Across the river, juniper was used for a Street Seat at PSU. This Street Seat was designed and built by PSU architecture students and uses surfaced juniper for a very modern look.
Many vineyards are discovering juniper posts as an organic, chemical-free, long-lasting solution to support their vines.
A to Z Wineworks, the largest wine producer in Oregon, recently switched out their old trellis posts and replaced them with new juniper posts at their vineyards. Many growers are swapping juniper for pressure-treated wood to reduce the chemical contamination of the soils while ensuring that the posts--and their investment in them--endure for many years.
Check out this fantastic video about the project and the reasons why A to Z is choosing juniper for their vineyards:
Here's a beautiful photo from Aubrey Vineyards in Kansas, which installed juniper posts in 2013:
There are many benefits to constructing your raised bed with juniper lumber. Restoration Juniper is long-lasting, beautiful, and chemical-free lumber that supports family-run mills committed to restoring Northwest ecosystems. Juniper lasts much longer than cedar or redwood, up to 50 years or more in ground contact applications because of its naturally high oil content that is decay and rot resistant.
It is genuinely not a good idea to use pressure treated lumber for raised beds: the chemicals can leach into your soil and ultimately into your vegetables. So juniper is a good alternative for the environment AND your health.
Understanding juniper lumber is key to successfully building a raised bed out of Juniper. Juniper landscape timbers come in a variety of sizes. The most common sizes for raised beds are 2"x6"x8' and 2"x8"x8'. Juniper lumber comes from a small tree that has a great deal of character. Landscape grade lumber will often have some bark, wane, knots and is rough sawn. Understanding Juniper’s unique character before you embark on building your raised bed will provide a much more satisfying experience.
Let’s take a look at what is required to build a 4-foot by 4-foot raised bed out of Juniper boards. I chose this size for our example raised bed because it makes sense from a materials standpoint, as there will be little waste. It’s always a good idea to sketch out your project first to take into account the ideal length of lumber you’ll need, as well as how many pieces you’ll need so you can get everything in one trip.
This project will require one 4x4x8 Restoration Juniper timber, four 2x6x8s or 2x8x8s depending on the height of the bed walls, coated (or stainless) 3/16” or 1/4” (min. 3-1/2” long) flat-head or hex-head timber screws, a saw (circular or hand), measuring tape, a pencil, a carpenter’s square (or “speed” square), power drill, drill bit that matches the diameter of the shank (unthreaded portion) of your screws, a drill bit that MATCHES the diameter of the screw threads, and a driver bit (for the drill) or a socket wrench.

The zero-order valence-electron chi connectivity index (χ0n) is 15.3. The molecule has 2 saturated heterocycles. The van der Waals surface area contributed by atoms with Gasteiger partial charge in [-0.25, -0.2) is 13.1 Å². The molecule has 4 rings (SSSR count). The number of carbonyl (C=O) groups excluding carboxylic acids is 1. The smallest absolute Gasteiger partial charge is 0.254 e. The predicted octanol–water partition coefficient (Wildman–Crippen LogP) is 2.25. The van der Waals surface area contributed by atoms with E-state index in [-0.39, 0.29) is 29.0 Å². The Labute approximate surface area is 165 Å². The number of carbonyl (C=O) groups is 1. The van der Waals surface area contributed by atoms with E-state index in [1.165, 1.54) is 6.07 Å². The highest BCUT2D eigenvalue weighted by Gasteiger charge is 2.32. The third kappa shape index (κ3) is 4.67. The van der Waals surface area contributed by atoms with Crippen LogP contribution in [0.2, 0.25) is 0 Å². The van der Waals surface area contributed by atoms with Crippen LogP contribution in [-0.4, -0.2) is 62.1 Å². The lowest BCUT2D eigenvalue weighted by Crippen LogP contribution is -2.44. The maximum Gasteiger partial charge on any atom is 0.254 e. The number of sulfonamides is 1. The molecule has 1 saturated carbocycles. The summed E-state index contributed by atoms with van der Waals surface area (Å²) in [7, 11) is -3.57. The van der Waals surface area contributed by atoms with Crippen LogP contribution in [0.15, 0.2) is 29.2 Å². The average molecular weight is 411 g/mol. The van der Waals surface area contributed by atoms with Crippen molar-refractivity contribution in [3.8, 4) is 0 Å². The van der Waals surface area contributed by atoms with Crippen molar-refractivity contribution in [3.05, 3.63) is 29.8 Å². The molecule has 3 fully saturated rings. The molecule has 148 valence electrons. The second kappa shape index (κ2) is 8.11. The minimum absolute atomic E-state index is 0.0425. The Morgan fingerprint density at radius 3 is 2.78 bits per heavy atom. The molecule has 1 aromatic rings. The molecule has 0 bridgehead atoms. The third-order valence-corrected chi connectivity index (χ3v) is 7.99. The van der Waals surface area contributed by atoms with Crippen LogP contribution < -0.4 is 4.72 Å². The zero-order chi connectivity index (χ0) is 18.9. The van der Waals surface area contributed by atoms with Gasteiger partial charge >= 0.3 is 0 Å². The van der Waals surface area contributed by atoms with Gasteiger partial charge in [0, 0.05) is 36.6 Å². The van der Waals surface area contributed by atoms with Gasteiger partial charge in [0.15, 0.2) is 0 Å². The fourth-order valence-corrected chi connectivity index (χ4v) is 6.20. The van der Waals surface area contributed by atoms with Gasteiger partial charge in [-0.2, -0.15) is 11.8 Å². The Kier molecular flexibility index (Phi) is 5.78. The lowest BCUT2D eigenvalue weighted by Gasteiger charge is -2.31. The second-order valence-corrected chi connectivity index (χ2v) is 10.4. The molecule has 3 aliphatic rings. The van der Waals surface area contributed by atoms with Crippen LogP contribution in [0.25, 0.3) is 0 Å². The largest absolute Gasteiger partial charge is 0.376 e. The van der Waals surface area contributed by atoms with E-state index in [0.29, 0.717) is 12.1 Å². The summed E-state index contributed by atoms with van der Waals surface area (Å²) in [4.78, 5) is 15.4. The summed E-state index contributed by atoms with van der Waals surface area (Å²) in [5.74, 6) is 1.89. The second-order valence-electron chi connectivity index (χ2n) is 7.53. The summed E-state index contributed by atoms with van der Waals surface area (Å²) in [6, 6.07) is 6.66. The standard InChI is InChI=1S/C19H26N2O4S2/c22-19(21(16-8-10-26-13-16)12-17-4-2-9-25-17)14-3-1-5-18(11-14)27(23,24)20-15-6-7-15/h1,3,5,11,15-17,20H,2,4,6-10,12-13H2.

The first thing you need to do is decide on the height of the walls e depth of the beds. Beds that are at least 12” deep can support most vegetables. Deeper beds with higher sides, those that are 16” to 18”, are wonderful for limiting back strain. My own raised beds are 24” tall with a 6” ledge running around the top for sitting and for placing garden tools (and the taller beds are the perfect height for very young gardeners).
To create a 12” deep bed you will need 2x6x8 Restoration Juniper, which can be found at Sustainable NW Wood. Our staff can help you select the Juniper that will work for your project. We’re using 8-foot long pieces because the raised bed will be 4’ long and 4’ wide. Two rows of 2x6 per side will get the 12” depth for your bed. If you would like the walls to be taller, two rows of 2x8s will give you a 16” depth, which is close to standard chair height (for comfort). Using 8’ lengths helps to eliminate too much waste.
Start by cutting the 4x4x8 into the correct length using a circular saw, four pieces at 12” long for the 12” walls or four pieces at 16” long for the 16” length. Many circular saws won’t cut all the way through a 4x4 post, so you will have to mark around to the opposite side to make your cuts on the opposite side line up properly. If you don’t have a circular saw, you can also use a handsaw, it will just take some muscle.
Now measure your boards to make sure each cut will give you a 4’ section. Make all your cuts at once so that everything will be ready to assemble. You will need to cut two pieces of 4’ for each side. You now have everything cut to the right lengths to get started on building your raised beds.
Fasten the 2x6 Juniper boards to the posts using the timber screws (which are very rust-resistant). You will need to be careful to position the screw holes so they won’t hit each other coming in from a right angle. To do this, you will alternate our holes at high and low points on the post at each corner for each 2x6.
Since our screws are at least 3-1/2” long, we will take our drill bit that is the diameter of the SHANK of the screw and drill the FULL depth of the length of the screw. This is the PILOT hole; this is the hole that the screw threads bite into. Then follow this with the larger drill bit (sized to the diameter of the screw threads) JUST to the thickness of our outside board. This is the CLEARANCE hole; this allows you to easily pass the screw through the first board and allows ALL of the attaching power of the threads to be applied to the second board (your upright post).
Screw the first board to a 4x4 post making sure it is flush with the bottom. Repeat this at the opposite end of the board with a second post. Secure the second row in the same manner. Now you are ready for the next side. As explained earlier, stagger the attachment holes on the right angle of the post and screw the bottom tier to the post and repeat with the second tier.